[first paragraph - couldn't resist that]
anyway....

Setup to be used with a wireless transmitter? Hmmm.... I did a bit of research on it but really couldn't find very much. Internet searches really didn't come up with much Basically, good sound for a small mic, "good bang for the buck", and things like that. The one I found is used and pretty cheap so maybe that's why?

My only other vocal (talking voice, not singing voice) mic is an Electro-Voice RE50B and it's big and heavy and requires XLR cable output. The E-V is probably comfortable as an interview mic or maybe it could be used for voice-over. I figured the AT899 would complement it for those situations where I don't want it to look like an obvious interview.

The other thing that is always present in making a buying decision is cost-for-what-you-get. In this case, the AT899 I'm getting is a bargain (if it is as advertised). Also, it is about/less than 1/10th the cost of a used Sennheiser ENG system. A second factor in the bang-for-the-buck decision is that so often it has been written in the Audio forum that a cheap wired mic is better than a good wireless mic, and I assume that means if the wire doesn't pose too much of a problem. So.... while I'm still on the hunt for the wireless mic this is my, shall we say, stand-in.

Just another item for my tool box.

Open for comments....

And one more thought....
With regard to the part about telling the audio guy to turn on the recorder..... Since I'm a one-man-show I don't have THAT problem. My problem is remembering to turn on the preamp and/or the mic. The good news is I'm getting better at remembering, the bad news is I've had to improve my memory at the expense of recording some important video that didn't have any audio.
If I was to buy a wired lav with 3.5mm jack - is it possible/advisable to use an XLR adapter should I need to later?

I was talking to an audio friend about 1/8th vs XLR and he mentioned that XLR is really for longer distances and situations where it has to run alongside other cabling. Would it be safe to run several 1/8th cables side-by-side?

Quote:
Originally Posted by Jay Massengill View Post
While it can be easier said than done depending on which dSLR you're using, a key part of the process that you will see discussed here many times is: monitor, monitor, monitor. With good professional field headphones preferrably.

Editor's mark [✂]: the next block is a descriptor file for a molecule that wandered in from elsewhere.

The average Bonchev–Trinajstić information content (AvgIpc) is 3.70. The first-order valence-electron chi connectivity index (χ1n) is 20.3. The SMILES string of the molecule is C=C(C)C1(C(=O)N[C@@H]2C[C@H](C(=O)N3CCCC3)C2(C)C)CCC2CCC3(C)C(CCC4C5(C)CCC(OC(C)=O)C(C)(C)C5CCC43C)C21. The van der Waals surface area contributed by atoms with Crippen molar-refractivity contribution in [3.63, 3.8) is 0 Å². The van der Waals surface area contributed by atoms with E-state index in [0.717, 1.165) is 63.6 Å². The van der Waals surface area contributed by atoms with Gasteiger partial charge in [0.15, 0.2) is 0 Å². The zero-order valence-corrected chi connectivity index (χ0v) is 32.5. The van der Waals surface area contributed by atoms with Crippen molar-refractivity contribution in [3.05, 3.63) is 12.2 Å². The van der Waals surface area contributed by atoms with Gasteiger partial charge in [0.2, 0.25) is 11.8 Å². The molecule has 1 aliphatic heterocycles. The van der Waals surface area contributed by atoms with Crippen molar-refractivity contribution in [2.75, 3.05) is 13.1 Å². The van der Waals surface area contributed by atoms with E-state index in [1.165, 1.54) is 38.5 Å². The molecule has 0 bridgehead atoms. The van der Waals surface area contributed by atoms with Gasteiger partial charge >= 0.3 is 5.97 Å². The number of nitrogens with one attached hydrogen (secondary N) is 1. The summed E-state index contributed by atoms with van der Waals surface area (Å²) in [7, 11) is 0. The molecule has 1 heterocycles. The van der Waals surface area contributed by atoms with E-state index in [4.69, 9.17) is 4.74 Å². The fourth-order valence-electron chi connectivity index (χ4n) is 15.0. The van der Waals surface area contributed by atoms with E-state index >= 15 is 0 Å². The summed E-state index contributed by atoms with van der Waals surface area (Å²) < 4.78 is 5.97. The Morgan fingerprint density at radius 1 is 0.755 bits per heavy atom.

That's definitely something that I've come across before! The 5D MKIII has a headphone jack now so I'll be able to do this.

Thanks again for all the tips everyone - much appreciated.
Jonnie Lewis is offline   Reply With Quote
Old January 20th, 2013, 09:52 AM   #13
Inner Circle
 
Join Date: Feb 2009
Location: Norwich, Norfolk, UK
Posts: 3,445
Re: 5D MKIII audio - lav mics/external recorders

The simple answer for a wired lav is to do as many of us wedding videographers do & use a lav mic & pop a small digital recorder in the interviewee's pocket. I recommend the remarkably pocket-friendly Yamaha C24 which will record all day with a single AAA battery.
Nigel Barker is offline   Reply With Quote
Old January 20th, 2013, 10:33 AM   #14
Inner Circle
 
Join Date: Mar 2005
Location: Hamilton, Ontario, Canada
Posts: 5,742
Re: 5D MKIII audio - lav mics/external recorders

Quote:
Originally Posted by Jonnie Lewis View Post
...
Please correct me if you think there's anything that I'm forgetting, but I think my best option is to buy a wired lav mic with 3.5mm cable/jack and plug it straight into my camera and see how I get on...

Presumably by using a preamp like the JuicedLink and routing the audio into your camera, it all gets recorded onto one audio track?

If I go down the external recorder route, I could have a multi-mic setup and record audio on separate channels to work with individually later.

Does anyone know if the external recorders like the Zoom and Tascam have multiple sockets for several 3.5mm inputs? Or is it possible (probably not) to use a splitter to separate multiple audio sources into the same input and record to different channels?